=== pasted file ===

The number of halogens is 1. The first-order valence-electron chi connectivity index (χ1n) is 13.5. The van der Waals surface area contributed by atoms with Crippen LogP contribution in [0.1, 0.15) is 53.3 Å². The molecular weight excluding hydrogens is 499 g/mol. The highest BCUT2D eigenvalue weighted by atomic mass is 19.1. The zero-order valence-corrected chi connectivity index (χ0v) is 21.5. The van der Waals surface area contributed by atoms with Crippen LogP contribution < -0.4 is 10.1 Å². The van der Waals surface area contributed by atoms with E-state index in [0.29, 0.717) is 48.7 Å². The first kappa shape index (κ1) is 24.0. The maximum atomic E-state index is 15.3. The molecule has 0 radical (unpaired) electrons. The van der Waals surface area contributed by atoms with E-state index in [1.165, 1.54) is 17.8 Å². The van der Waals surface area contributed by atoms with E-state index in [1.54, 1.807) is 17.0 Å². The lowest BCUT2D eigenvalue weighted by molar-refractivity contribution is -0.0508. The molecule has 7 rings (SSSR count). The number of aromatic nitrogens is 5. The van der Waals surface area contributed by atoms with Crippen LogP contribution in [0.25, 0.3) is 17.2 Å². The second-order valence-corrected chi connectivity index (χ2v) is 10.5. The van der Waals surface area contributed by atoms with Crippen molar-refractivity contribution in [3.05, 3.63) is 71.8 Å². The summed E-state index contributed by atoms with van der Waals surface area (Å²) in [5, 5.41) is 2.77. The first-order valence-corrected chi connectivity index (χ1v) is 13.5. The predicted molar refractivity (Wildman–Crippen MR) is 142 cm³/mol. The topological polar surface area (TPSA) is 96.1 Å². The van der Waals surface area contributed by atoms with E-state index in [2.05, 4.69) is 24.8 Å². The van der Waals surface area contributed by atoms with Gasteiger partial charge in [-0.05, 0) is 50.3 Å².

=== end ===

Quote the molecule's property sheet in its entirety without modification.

The number of halogens is 1. The first-order valence-electron chi connectivity index (χ1n) is 13.5. The van der Waals surface area contributed by atoms with Crippen LogP contribution in [0.1, 0.15) is 53.3 Å². The molecular weight excluding hydrogens is 499 g/mol. The highest BCUT2D eigenvalue weighted by atomic mass is 19.1. The zero-order valence-corrected chi connectivity index (χ0v) is 21.5. The van der Waals surface area contributed by atoms with Crippen LogP contribution < -0.4 is 10.1 Å². The van der Waals surface area contributed by atoms with E-state index in [0.29, 0.717) is 48.7 Å². The first kappa shape index (κ1) is 24.0. The maximum atomic E-state index is 15.3. The molecule has 0 radical (unpaired) electrons. The van der Waals surface area contributed by atoms with E-state index in [1.165, 1.54) is 17.8 Å². The van der Waals surface area contributed by atoms with E-state index in [1.54, 1.807) is 17.0 Å². The lowest BCUT2D eigenvalue weighted by molar-refractivity contribution is -0.0508. The molecule has 7 rings (SSSR count). The number of aromatic nitrogens is 5. The van der Waals surface area contributed by atoms with Crippen LogP contribution in [0.25, 0.3) is 17.2 Å². The second-order valence-corrected chi connectivity index (χ2v) is 10.5. The van der Waals surface area contributed by atoms with Crippen molar-refractivity contribution in [3.05, 3.63) is 71.8 Å². The summed E-state index contributed by atoms with van der Waals surface area (Å²) in [5, 5.41) is 2.77. The first-order valence-corrected chi connectivity index (χ1v) is 13.5. The predicted molar refractivity (Wildman–Crippen MR) is 142 cm³/mol. The topological polar surface area (TPSA) is 96.1 Å². The van der Waals surface area contributed by atoms with E-state index in [2.05, 4.69) is 24.8 Å². The van der Waals surface area contributed by atoms with Gasteiger partial charge in [-0.05, 0) is 50.3 Å².